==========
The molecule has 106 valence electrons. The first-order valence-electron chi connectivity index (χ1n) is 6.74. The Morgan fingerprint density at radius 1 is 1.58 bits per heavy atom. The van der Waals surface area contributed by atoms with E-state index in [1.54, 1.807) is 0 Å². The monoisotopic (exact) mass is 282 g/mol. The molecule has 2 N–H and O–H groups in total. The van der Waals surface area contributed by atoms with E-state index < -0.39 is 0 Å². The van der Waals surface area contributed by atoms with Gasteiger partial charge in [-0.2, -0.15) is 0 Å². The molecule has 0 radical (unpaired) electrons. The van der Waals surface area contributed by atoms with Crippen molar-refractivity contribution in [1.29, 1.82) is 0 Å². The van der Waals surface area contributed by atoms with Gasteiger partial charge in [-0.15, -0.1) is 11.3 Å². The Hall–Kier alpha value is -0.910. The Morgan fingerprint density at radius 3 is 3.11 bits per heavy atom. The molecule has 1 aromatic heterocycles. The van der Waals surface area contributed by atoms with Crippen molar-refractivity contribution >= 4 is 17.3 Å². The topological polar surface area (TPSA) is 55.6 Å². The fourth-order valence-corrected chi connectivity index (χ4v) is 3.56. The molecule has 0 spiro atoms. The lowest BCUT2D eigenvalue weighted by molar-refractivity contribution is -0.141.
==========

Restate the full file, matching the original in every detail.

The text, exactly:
The molecule has 106 valence electrons. The first-order valence-electron chi connectivity index (χ1n) is 6.74. The Morgan fingerprint density at radius 1 is 1.58 bits per heavy atom. The van der Waals surface area contributed by atoms with E-state index in [1.54, 1.807) is 0 Å². The monoisotopic (exact) mass is 282 g/mol. The molecule has 2 N–H and O–H groups in total. The van der Waals surface area contributed by atoms with E-state index < -0.39 is 0 Å². The van der Waals surface area contributed by atoms with Gasteiger partial charge in [-0.2, -0.15) is 0 Å². The molecule has 0 radical (unpaired) electrons. The van der Waals surface area contributed by atoms with Crippen molar-refractivity contribution in [1.29, 1.82) is 0 Å². The van der Waals surface area contributed by atoms with Gasteiger partial charge in [-0.15, -0.1) is 11.3 Å². The Hall–Kier alpha value is -0.910. The Morgan fingerprint density at radius 3 is 3.11 bits per heavy atom. The molecule has 1 aromatic heterocycles. The van der Waals surface area contributed by atoms with Crippen molar-refractivity contribution >= 4 is 17.3 Å². The topological polar surface area (TPSA) is 55.6 Å². The fourth-order valence-corrected chi connectivity index (χ4v) is 3.56. The molecule has 0 spiro atoms. The lowest BCUT2D eigenvalue weighted by molar-refractivity contribution is -0.141.